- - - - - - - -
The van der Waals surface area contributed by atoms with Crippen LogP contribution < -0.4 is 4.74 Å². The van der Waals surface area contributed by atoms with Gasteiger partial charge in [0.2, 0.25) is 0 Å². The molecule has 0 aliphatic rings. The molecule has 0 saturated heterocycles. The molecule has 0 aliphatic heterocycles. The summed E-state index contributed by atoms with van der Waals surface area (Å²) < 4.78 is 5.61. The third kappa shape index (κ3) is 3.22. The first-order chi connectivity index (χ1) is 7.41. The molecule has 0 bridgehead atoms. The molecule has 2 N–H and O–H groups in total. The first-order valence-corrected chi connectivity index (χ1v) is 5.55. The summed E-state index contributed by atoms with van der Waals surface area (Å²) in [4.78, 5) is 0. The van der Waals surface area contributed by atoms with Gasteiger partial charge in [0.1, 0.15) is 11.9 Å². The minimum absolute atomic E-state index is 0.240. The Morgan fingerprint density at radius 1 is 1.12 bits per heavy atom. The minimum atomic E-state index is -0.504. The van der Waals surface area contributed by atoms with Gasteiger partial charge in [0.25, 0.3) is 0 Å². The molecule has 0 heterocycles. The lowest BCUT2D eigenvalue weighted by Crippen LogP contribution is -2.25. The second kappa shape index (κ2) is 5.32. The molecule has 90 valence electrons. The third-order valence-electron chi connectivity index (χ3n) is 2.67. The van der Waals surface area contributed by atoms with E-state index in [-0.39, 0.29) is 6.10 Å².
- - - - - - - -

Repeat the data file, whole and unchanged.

The van der Waals surface area contributed by atoms with Crippen LogP contribution < -0.4 is 4.74 Å². The van der Waals surface area contributed by atoms with Gasteiger partial charge in [0.2, 0.25) is 0 Å². The molecule has 0 aliphatic rings. The molecule has 0 saturated heterocycles. The molecule has 0 aliphatic heterocycles. The summed E-state index contributed by atoms with van der Waals surface area (Å²) < 4.78 is 5.61. The third kappa shape index (κ3) is 3.22. The first-order chi connectivity index (χ1) is 7.41. The molecule has 0 bridgehead atoms. The molecule has 2 N–H and O–H groups in total. The first-order valence-corrected chi connectivity index (χ1v) is 5.55. The summed E-state index contributed by atoms with van der Waals surface area (Å²) in [4.78, 5) is 0. The van der Waals surface area contributed by atoms with Gasteiger partial charge in [0.1, 0.15) is 11.9 Å². The minimum absolute atomic E-state index is 0.240. The Morgan fingerprint density at radius 1 is 1.12 bits per heavy atom. The minimum atomic E-state index is -0.504. The van der Waals surface area contributed by atoms with Gasteiger partial charge in [0.25, 0.3) is 0 Å². The molecule has 0 heterocycles. The lowest BCUT2D eigenvalue weighted by Crippen LogP contribution is -2.25. The second kappa shape index (κ2) is 5.32. The molecule has 90 valence electrons. The third-order valence-electron chi connectivity index (χ3n) is 2.67. The van der Waals surface area contributed by atoms with E-state index in [-0.39, 0.29) is 6.10 Å².